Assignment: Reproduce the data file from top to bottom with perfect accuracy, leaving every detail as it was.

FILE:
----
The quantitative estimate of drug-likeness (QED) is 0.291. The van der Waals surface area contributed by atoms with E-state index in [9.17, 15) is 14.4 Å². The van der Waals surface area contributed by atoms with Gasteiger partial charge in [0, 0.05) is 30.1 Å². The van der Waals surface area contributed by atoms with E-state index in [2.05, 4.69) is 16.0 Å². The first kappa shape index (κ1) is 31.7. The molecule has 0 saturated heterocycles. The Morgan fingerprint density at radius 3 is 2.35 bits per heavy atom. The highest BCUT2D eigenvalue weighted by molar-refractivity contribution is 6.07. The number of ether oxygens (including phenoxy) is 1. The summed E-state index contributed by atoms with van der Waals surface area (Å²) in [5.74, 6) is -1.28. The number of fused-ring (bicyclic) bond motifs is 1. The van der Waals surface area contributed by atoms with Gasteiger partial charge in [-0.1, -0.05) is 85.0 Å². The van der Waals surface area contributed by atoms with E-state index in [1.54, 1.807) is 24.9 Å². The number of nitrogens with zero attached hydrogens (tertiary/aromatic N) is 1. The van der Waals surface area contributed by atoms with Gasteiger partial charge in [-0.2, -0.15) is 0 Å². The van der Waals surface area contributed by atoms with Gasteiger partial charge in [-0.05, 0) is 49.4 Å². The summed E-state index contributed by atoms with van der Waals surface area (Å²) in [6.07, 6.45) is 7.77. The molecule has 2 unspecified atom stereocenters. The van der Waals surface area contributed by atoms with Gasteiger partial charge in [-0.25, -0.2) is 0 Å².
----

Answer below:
The quantitative estimate of drug-likeness (QED) is 0.291. The van der Waals surface area contributed by atoms with E-state index in [9.17, 15) is 14.4 Å². The van der Waals surface area contributed by atoms with Gasteiger partial charge in [0, 0.05) is 30.1 Å². The van der Waals surface area contributed by atoms with E-state index in [2.05, 4.69) is 16.0 Å². The first kappa shape index (κ1) is 31.7. The molecule has 0 saturated heterocycles. The Morgan fingerprint density at radius 3 is 2.35 bits per heavy atom. The highest BCUT2D eigenvalue weighted by molar-refractivity contribution is 6.07. The number of ether oxygens (including phenoxy) is 1. The summed E-state index contributed by atoms with van der Waals surface area (Å²) in [5.74, 6) is -1.28. The number of fused-ring (bicyclic) bond motifs is 1. The van der Waals surface area contributed by atoms with Gasteiger partial charge in [-0.1, -0.05) is 85.0 Å². The van der Waals surface area contributed by atoms with E-state index in [1.54, 1.807) is 24.9 Å². The number of nitrogens with zero attached hydrogens (tertiary/aromatic N) is 1. The van der Waals surface area contributed by atoms with Gasteiger partial charge in [-0.2, -0.15) is 0 Å². The van der Waals surface area contributed by atoms with Gasteiger partial charge in [-0.05, 0) is 49.4 Å². The summed E-state index contributed by atoms with van der Waals surface area (Å²) in [6.07, 6.45) is 7.77. The molecule has 2 unspecified atom stereocenters. The van der Waals surface area contributed by atoms with Gasteiger partial charge in [-0.25, -0.2) is 0 Å².